Engaging consumers—the end users of the health care system—in efforts to improve health and healthcare has been a core component of the Aligning Forces for Quality (AF4Q) program since its inception. AF4Q took a dual approach to promoting consumer engagement in the 16 communities. On one hand, some core expectations applied to all Alliances, including consumer representation in decision-making and consumer-friendly public reports. At the same time, Alliances had broad autonomy in designing and implementing activities to engage consumers in their own health, efforts to improve direct care, and program planning and implementation. AF4Q’s programmatic expectations, funding, and technical access have supported developing and implementing a range of consumer engagement efforts in the Alliances.
Across AF4Q focus areas (including but not limited to consumer engagement), the early years of the program saw Alliances focused on developing core capacities in the realm of quality improvement, building stakeholder relationships, and developing strategies. Since the beginning of the AF4Q program, Alliances have focused on developing capacity for later programming, including work in the area of consumer engagement. Alliances since have transitioned into implementing, improving, and expanding. Alliances built on their strengths and accessed technical assistance to close gaps in capacity or knowledge. As Alliances near the end of the AF4Q program, they are increasingly focused on identifying strategies for sustaining their work. Many seek to monetize their data or clinical quality improvement services, yet consumer engagement remains a critical element of multi-stakeholder efforts to improve care. Although a number Alliances identify consumer engagement as strategically important, few have quantified the cost or benefit of those activities.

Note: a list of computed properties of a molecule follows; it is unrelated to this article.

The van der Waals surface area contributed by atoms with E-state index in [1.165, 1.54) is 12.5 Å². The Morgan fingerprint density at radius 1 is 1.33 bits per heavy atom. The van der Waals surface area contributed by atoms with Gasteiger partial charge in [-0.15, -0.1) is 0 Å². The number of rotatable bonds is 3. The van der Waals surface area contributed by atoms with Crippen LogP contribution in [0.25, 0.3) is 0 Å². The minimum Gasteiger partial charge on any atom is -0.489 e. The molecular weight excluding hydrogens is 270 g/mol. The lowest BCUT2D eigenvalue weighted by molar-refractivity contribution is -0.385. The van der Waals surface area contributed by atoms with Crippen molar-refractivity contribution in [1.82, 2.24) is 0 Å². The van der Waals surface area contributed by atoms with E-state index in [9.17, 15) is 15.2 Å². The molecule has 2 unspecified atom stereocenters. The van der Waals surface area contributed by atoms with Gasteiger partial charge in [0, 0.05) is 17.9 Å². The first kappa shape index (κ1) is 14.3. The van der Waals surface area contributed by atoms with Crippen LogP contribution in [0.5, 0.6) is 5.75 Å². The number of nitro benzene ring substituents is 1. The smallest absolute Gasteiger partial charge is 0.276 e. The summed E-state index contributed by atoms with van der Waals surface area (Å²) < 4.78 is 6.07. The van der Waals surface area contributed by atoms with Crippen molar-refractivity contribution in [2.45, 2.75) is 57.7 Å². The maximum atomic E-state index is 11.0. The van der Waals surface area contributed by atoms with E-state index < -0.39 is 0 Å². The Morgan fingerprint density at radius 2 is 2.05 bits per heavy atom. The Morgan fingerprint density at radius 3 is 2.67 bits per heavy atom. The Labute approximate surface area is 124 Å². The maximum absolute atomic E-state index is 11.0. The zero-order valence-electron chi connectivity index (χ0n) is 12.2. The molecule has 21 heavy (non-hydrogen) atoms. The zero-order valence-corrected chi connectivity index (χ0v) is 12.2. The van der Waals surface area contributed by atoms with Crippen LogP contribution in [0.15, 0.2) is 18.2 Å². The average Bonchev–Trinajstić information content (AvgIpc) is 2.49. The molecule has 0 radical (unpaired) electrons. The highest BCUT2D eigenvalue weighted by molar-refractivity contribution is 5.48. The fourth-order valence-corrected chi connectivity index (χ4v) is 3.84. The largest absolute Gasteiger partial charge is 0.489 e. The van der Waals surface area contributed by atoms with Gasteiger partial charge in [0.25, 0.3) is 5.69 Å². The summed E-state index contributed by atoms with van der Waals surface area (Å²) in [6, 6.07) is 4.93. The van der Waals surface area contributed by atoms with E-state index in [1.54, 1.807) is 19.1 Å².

Securing continued support for these efforts will require Alliances to demonstrate—and quantify—value to stakeholders. There are multiple approaches to calculating this value, including return on investment (ROI) and cost-benefit analysis. Such approaches are useful in helping an Alliance organize its thinking about its value proposition for specific stakeholders. Quantifying the ROI, with either positive or negative results, can spur important conversations about whether and how to continue to support consumer engagement.
To help capture the value of consumer engagement activities, the AF4Q National Program Office (NPO) issued a request for proposals to Alliances to assess the ROI of consumer engagement. Seven Alliances were granted funds to gather data and assess the costs, benefits, and ROI of a specific consumer engagement (CE) activity. This work, discussed in greater detail below, offers a number of lessons for others seeking to quantify the costs and benefits of consumer engagementwork.
Cellini, S. R., and J. E. Kee.(2010). Cost-Effectiveness and Cost-Benefit Analysis. In Joseph S. Wholey, Harry P. Hatry, and Katherine E. Newcomer (Eds.), Handbook of Practical Program Evaluation (3rded) (pp. 493-530).San Francisco, CA:Jossey-Bass.